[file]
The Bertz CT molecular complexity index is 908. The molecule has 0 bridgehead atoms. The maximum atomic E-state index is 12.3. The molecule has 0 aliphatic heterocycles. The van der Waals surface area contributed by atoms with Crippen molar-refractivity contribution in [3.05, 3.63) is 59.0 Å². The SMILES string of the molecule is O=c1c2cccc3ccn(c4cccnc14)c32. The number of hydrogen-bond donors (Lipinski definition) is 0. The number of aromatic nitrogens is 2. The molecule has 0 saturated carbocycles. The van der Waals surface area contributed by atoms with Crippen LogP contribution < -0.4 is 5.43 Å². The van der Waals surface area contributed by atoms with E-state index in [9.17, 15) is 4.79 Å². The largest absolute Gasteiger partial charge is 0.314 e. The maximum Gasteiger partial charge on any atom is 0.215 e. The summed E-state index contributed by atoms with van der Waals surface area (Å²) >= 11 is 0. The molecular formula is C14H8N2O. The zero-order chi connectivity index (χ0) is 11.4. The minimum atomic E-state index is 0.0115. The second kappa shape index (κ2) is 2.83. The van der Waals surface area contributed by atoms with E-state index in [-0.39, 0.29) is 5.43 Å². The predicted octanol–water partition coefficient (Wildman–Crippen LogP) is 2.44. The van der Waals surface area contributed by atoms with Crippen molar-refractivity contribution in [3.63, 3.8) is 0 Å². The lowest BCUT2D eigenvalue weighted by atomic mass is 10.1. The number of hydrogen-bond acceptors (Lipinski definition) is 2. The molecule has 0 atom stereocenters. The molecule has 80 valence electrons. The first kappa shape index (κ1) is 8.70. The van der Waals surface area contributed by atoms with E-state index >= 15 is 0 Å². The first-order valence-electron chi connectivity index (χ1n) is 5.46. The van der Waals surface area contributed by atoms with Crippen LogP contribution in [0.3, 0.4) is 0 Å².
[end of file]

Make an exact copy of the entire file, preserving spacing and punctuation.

The Bertz CT molecular complexity index is 908. The molecule has 0 bridgehead atoms. The maximum atomic E-state index is 12.3. The molecule has 0 aliphatic heterocycles. The van der Waals surface area contributed by atoms with Crippen molar-refractivity contribution in [3.05, 3.63) is 59.0 Å². The SMILES string of the molecule is O=c1c2cccc3ccn(c4cccnc14)c32. The number of hydrogen-bond donors (Lipinski definition) is 0. The number of aromatic nitrogens is 2. The molecule has 0 saturated carbocycles. The van der Waals surface area contributed by atoms with Crippen LogP contribution < -0.4 is 5.43 Å². The van der Waals surface area contributed by atoms with E-state index in [9.17, 15) is 4.79 Å². The largest absolute Gasteiger partial charge is 0.314 e. The maximum Gasteiger partial charge on any atom is 0.215 e. The summed E-state index contributed by atoms with van der Waals surface area (Å²) >= 11 is 0. The molecular formula is C14H8N2O. The zero-order chi connectivity index (χ0) is 11.4. The minimum atomic E-state index is 0.0115. The second kappa shape index (κ2) is 2.83. The van der Waals surface area contributed by atoms with E-state index in [-0.39, 0.29) is 5.43 Å². The predicted octanol–water partition coefficient (Wildman–Crippen LogP) is 2.44. The van der Waals surface area contributed by atoms with Crippen molar-refractivity contribution in [3.63, 3.8) is 0 Å². The lowest BCUT2D eigenvalue weighted by atomic mass is 10.1. The number of hydrogen-bond acceptors (Lipinski definition) is 2. The molecule has 0 atom stereocenters. The molecule has 80 valence electrons. The first kappa shape index (κ1) is 8.70. The van der Waals surface area contributed by atoms with E-state index >= 15 is 0 Å². The first-order valence-electron chi connectivity index (χ1n) is 5.46. The van der Waals surface area contributed by atoms with Crippen LogP contribution in [0.3, 0.4) is 0 Å².